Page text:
The Budget and UK Housing
David Boyd, Managing Director, PAD4U Estate and Letting Agents Manchester writes:
The chancellor didn't have much up his sleeves this time around, certainly not any money, so the country's expectations were not sky high. However, the budget had been touted as a budget for growth, and there was certainly interest to see how radical the chancellor would be. The Markets were also watching closely for any signs that the austerity measures, which are now just beginning to bite, being relaxed, such signs would no doubt be met with markets taking fright. After all our deficit still puts us close to the PIGS (Portugal, Ireland, Greece Spain).
The Markets were quickly calmed by the fact the budget was virtually cost neutral. But this didn't leave the chancellor with too many levers for growth. Given this, overall his budget was a success in my opinion, but there was little if anything to get the housing market back on track.
The reduction in corporation tax and investment in redevelopment zones for businesses are two simple but effective mechanisms to get businesses growing and investing again and this is welcome. The fact the banks won't benefit from this reduction was politically smart. However, the windfall tax on North Sea oil is counter-productive in a time when oil is expensive and becoming more difficult to source given conflicts across the globe, the last thing the chancellor wants is to thwart growth in North Sea oil exploration. Statoil, and Valiant Petroleum have already mothballed developments in the North Sea, I hope this is merely bravado on their part and that development and exploration of North Sea oil will continue, if not, this will be a clanger for the chancellor. Especially given the penny saving on fuel is unlikely to be seen in the forecourts I suspect.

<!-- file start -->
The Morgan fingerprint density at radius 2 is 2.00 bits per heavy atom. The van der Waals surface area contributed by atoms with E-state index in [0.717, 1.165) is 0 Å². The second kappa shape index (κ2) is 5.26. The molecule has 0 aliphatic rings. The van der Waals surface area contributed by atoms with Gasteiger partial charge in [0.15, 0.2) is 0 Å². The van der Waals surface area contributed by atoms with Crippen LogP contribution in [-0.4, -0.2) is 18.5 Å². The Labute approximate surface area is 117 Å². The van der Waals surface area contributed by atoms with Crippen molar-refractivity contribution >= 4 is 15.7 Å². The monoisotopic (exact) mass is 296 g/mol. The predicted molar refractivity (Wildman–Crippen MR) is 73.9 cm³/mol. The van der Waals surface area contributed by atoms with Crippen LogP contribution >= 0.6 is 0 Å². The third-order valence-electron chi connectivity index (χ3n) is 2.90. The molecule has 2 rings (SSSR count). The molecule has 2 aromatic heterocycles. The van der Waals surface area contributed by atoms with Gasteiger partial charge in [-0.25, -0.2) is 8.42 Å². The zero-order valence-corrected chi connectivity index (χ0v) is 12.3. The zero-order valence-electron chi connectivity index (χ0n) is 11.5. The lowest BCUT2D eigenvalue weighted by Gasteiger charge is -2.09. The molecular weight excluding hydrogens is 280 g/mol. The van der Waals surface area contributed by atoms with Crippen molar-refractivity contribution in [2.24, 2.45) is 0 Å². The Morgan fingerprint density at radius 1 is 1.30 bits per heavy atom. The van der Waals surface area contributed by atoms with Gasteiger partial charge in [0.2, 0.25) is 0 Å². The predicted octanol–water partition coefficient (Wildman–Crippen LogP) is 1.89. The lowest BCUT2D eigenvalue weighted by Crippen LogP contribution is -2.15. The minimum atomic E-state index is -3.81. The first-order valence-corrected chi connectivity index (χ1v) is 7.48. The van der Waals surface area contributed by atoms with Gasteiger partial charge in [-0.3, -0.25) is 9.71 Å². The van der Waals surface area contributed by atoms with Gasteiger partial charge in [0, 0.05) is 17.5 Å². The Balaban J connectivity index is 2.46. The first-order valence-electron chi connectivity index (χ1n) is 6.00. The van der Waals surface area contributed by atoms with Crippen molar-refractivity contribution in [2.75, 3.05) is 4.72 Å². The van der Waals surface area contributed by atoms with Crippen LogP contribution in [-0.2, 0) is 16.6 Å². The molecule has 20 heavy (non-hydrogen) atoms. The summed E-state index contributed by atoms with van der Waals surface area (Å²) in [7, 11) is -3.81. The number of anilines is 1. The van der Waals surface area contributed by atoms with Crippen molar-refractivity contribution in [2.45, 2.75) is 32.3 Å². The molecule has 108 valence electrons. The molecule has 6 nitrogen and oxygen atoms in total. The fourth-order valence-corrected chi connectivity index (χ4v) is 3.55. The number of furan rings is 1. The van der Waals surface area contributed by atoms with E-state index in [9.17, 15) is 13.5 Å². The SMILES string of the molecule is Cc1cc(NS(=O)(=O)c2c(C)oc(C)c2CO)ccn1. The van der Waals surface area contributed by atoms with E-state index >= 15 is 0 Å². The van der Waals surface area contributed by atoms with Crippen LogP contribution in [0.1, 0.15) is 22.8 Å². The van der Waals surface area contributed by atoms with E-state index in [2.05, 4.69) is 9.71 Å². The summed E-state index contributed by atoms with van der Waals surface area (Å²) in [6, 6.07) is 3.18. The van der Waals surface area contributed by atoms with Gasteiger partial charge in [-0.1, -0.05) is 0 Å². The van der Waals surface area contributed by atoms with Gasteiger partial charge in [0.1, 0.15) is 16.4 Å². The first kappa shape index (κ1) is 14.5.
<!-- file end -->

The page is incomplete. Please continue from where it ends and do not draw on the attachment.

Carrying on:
In regards to the Housing Market, I hoped for a shake up of the stamp duty tax system, which is outdated and could have been an excellent lever to get the Market moving again. Instead we got a token gesture for the builders providing loans to assist buyers with deposits only with new build purchases. This really is a band-aid, and I would have liked to see more pressure on the banks to get sensible rates and deposits for mortgages - not trying to patch over the problem. How is it justified to have rates as high as six of seven percent when the BoE base rate is at 0.05% with deposits of 5-10%! This needs to be looked into thoroughly and there needs to be a mechanism whereby when the banks/markets are over/under pricing risk the BoE/Govement have levers to liquidate the market, other than pumping money into those very same institutions that are not working.
Ultimately the real levers for growth are not directly in the chancellors control, it is low, stable interest rates that will bring confidence back to the market. But how long can Mervyn King keep his nerve? Inflation is predicted to hit 5.5% before coming down, the temptation to increase interest rates will be hard for Mervyn King to resist, but resist he must until growth returns to the economy.